Part G-VI, 8 has been amended to provide further guidance on how narrow and sufficiently far removed a claimed sub-range must be from a known range for it to be considered novel.
A new example of applying the COMVIK approach (computer-implemented inventions), relating to the use of a fuzzy controller in a neural network, has been added in part G-VII, 188.8.131.52.
Part F-II, 6 has been updated to include a new section relating to sequence listings complying with WIPO Standard ST.26. For applications (including divisional applications) filed on or after 1 July 2022, sequence listings must comply with WIPO Standard ST.26.
Accession of Montenegro
Part A has been amended to reflect Montenegro’s transition from an extension state to a full contracting member on 1 October 2022. Bosnia and Herzegovina is now the only remaining extension state (A-III, 12).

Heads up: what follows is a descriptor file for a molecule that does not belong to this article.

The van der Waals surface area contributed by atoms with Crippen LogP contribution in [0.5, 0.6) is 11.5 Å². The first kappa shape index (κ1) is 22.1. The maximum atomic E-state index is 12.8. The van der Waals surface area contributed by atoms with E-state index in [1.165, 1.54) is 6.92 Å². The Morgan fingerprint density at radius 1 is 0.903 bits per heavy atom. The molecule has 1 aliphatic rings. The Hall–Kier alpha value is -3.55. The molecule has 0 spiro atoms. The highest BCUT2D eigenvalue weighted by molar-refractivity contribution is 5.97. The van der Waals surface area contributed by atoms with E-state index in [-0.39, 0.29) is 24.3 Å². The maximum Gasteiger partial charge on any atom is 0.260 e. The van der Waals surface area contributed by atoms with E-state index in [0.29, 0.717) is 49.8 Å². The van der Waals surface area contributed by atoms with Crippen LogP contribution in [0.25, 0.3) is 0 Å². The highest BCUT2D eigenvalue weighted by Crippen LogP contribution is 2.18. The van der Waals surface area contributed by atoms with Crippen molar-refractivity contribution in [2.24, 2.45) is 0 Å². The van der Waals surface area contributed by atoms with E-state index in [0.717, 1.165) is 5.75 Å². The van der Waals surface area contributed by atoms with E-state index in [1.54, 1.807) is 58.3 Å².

Legal changes for digital transformation
The Administrative Council of the EPO passed a package of rules in October 2022 to support the ongoing digital transformation in the patent grant procedure at the EPO, and strengthen alignment with the PCT.
The changes to the EPC rules related to: (1) document presentation requirements, (2) transmittal of documents cited in the search report, and (3) notification and time limit calculations.
In view of the legal changes for digital transformation, the Guidelines for Examination have been updated as follows.
Part A-IX, 1 indicates that guidance on the presentation of application documents, including drawings, is provided in the decision of the President of the EPO dated 25 November 2022. It is important to note that this decision does not contain any changes to the presentation requirements of documents, it restates the requirements under former R. 46 and 49 EPC in a consolidated manner.